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Singapore’s Economic Development Board held its year-in-review briefing today (Feb 9), discussing economic trends in Singapore as well as what it expects for Singapore’s future. 

Speaking at the conference, EDB Chairman Dr Beh Swan Gin noted that in 2022, EDB drew in a record-high S$22.5 billion in Fixed Asset Investment (FAI) commitments, which refers to incremental capital investment in facilities, equipment, and machinery by companies.

Previously, EDB had reported a fall in FAI in 2021, from a previous high of 17.1 billion in 2020. This year, FAI commitments came primarily from the electronics sector, and accounted for 66.7 per cent of total FAI in 2022.

The United States remains Singapore’s largest FAI contributor, though its share fell to 50 per cent in 2022, opposed to 67 per cent in 2021. Meanwhile, Chinese investment increased from one per cent in 2021 to eight per cent in 2022. 

EDB has also secured S$6.2 billion in Total Business Expenditure per annum (TBE), which refers to a company’s incremental annual operating expenditure in Singapore. The Headquarters and Professional Services sector accounted for about half of TBE commitments, as more global businesses used Singapore as a hub to build resilience in their operations as well as to access regional and global markets. 

“The 2022 investment commitment numbers reflect Singapore’s standing as a trusted hub for business and as a critical global supply chain node. We will harness our comparative advantages to remain attractive to global companies and founders, so as to continue creating good business and job opportunities that meet the aspirations of Singaporeans,” said Dr Beh.

More startups and more jobs in Singapore

EDB expects to create around 17,000 new jobs in the coming years, projecting that they will provide S$20.6 billion of value-add every year. Of these jobs, the majority will be in Hub and Business Services, with significant roles for advanced manufacturing and research and development.

The strong growth was credited to Singapore’s fundamentals, and their reputation for being stable, reliable, and neutral. Dr Beh also noted that Singapore is seeing rising interest from businesses, particularly from China and other Northeast Asian economies. 

In particular, Singapore’s vibrant R&D and innovation ecosystem has attracted companies to establish product innovation activities.

The EDB’s S$10 million Corporate Venture Launchpad (CVL) pilot programme has supported 13 companies to nurture new venture concepts. Six of these new ventures are now being launched with their parent companies, with follow-on seed investments of almost S$50 million.

Launch of EDB's CVL programme
Launch of EDB’s CVL programme/ Image Credit: FutureLabs Ventures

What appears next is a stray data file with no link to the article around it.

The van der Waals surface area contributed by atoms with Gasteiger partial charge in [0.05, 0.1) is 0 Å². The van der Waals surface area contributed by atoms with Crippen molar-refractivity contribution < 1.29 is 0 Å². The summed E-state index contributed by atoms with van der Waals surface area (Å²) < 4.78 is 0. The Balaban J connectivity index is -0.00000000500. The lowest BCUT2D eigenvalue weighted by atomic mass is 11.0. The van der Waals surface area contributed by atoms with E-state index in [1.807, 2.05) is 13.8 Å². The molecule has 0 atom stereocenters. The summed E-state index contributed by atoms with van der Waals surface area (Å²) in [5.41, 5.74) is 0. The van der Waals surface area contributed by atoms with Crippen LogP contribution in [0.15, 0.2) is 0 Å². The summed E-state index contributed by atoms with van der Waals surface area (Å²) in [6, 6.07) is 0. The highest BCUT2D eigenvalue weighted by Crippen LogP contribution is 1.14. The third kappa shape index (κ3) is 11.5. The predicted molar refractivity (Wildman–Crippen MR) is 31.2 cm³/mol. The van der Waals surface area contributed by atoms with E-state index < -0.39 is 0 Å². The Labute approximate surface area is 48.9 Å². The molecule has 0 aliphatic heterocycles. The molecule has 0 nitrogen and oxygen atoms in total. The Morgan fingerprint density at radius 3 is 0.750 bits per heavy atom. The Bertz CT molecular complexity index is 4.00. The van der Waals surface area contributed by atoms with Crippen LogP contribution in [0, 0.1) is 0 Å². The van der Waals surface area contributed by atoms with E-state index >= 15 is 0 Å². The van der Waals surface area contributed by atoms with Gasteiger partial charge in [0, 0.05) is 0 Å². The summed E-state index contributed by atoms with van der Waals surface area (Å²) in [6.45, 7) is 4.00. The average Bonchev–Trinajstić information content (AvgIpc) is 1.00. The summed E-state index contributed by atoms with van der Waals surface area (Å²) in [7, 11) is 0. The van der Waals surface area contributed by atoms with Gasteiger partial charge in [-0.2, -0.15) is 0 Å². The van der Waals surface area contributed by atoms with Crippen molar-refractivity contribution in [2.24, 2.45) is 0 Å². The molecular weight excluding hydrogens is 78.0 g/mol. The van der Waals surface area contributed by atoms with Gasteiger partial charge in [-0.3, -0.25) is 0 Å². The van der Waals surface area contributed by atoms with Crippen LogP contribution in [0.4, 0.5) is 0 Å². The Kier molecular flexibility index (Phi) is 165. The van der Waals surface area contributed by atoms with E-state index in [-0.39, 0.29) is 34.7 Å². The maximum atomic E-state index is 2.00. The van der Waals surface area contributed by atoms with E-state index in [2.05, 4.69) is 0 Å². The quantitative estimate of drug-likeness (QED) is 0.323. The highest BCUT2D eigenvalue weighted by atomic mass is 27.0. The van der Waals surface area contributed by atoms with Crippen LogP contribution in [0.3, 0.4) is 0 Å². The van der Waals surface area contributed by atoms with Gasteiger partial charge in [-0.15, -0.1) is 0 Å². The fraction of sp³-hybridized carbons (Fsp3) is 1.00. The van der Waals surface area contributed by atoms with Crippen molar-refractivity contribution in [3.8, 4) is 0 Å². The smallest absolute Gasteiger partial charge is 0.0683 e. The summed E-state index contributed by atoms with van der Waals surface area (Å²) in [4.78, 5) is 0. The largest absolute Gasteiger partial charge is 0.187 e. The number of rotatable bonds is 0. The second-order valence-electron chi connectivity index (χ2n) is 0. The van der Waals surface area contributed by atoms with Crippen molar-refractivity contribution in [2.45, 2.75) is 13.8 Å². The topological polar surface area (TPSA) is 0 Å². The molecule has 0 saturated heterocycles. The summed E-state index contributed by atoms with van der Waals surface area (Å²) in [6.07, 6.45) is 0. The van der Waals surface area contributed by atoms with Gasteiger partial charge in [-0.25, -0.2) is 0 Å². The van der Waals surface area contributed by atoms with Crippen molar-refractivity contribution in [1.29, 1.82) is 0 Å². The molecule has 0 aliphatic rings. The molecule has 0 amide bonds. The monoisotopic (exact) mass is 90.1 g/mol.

EDB will continue the CVL programme, and has set aside an additional S$20 million to support a larger pool of companies. The board aims to work with companies on 20 to 30 projects over the next two years.

ESG concerns, the digital economy and regional cooperation

In order to achieve Singapore’s climate target of net zero emissions by 2050, EDB is also working with carbon-intensive companies to implement decarbonisation pathways for the manufacturing sector. 

In addition, EDB has been working to attract companies with promising technologies in emissions-reduction and renewable energy, as well as agrifood, circular economy, and carbon services. 

Singapore's Green Economy
Singapore’s Green Economy / Image Credit: EDB

A carbon services sector is also being developed by EDB, together with Enterprise Singapore. As of today, there are over 70 companies that are in the space.

With respect to Singapore’s digital economy, EDB stated that long-term prospects remain positive. In particular, EDB noted that there were opportunities with regards to fintech, cloud, cybersecurity, B2B Software-as-a-Service (SaaS), and gaming. 

EDB will also support closer cooperation with neighbouring countries in order to remain attractive to companies who wish to invest in Asia, as well as those from Asia looking to expand to the world. 

Singapore may face tough times ahead

Despite the economic recovery that Singapore has seen, EDB has also warned that the future holds some difficulties for Singapore as well. 

Slowing global demand and high interest rates mean that the business outlook for 2023 is challenging.

With companies continuing to build capabilities in data, digitalisation, and automation, EDB expects that demand for tech skills across industries in Singapore will be resilient. 

In addition, the EDB does not expect that the present level of FAI commitment to continue, due to global macro-uncertainties, increased global competition for investments, and the sharp slowdown in demand in the semiconductor industry.

“Going forward, competition for investments will become more intense as more economies roll out industrial policies to attract investments amidst the many uncertainties in the global economy,” said Dr Beh.

That being said, he assured Singaporeans that the EDB has not changed its investment commitment goals for the medium to long-term, and that they believe that there are opportunities in high-growth and high-VA sectors, including in advanced manufacturing, the green economy, and the digital economy.

Featured Image Credit: Nikkei Asia

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Vulcan Post aims to be the knowledge hub of Singapore and Malaysia.

© 2021 GRVTY Media Pte. Ltd.
(UEN 201431998C.)